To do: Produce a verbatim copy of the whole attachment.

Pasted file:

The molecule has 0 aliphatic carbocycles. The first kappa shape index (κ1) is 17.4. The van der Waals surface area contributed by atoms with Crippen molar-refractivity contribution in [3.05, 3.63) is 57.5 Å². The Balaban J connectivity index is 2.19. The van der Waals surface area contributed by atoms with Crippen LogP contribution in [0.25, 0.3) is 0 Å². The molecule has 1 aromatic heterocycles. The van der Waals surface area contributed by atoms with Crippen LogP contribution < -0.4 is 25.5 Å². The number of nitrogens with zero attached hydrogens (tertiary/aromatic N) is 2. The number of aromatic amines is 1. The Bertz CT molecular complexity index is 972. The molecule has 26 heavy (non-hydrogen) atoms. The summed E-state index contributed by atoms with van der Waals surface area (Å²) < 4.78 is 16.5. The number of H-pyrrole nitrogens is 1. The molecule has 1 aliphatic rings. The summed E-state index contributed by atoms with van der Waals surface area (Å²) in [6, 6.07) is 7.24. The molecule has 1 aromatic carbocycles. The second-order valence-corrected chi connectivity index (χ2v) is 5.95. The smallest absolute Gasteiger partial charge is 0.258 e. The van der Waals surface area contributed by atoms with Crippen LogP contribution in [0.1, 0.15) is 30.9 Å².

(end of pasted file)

The molecule has 0 aliphatic carbocycles. The first kappa shape index (κ1) is 17.4. The van der Waals surface area contributed by atoms with Crippen molar-refractivity contribution in [3.05, 3.63) is 57.5 Å². The Balaban J connectivity index is 2.19. The van der Waals surface area contributed by atoms with Crippen LogP contribution in [0.25, 0.3) is 0 Å². The molecule has 1 aromatic heterocycles. The van der Waals surface area contributed by atoms with Crippen LogP contribution < -0.4 is 25.5 Å². The number of nitrogens with zero attached hydrogens (tertiary/aromatic N) is 2. The number of aromatic amines is 1. The Bertz CT molecular complexity index is 972. The molecule has 26 heavy (non-hydrogen) atoms. The summed E-state index contributed by atoms with van der Waals surface area (Å²) < 4.78 is 16.5. The number of H-pyrrole nitrogens is 1. The molecule has 1 aliphatic rings. The summed E-state index contributed by atoms with van der Waals surface area (Å²) in [6, 6.07) is 7.24. The molecule has 1 aromatic carbocycles. The second-order valence-corrected chi connectivity index (χ2v) is 5.95. The smallest absolute Gasteiger partial charge is 0.258 e. The van der Waals surface area contributed by atoms with Crippen LogP contribution in [0.1, 0.15) is 30.9 Å².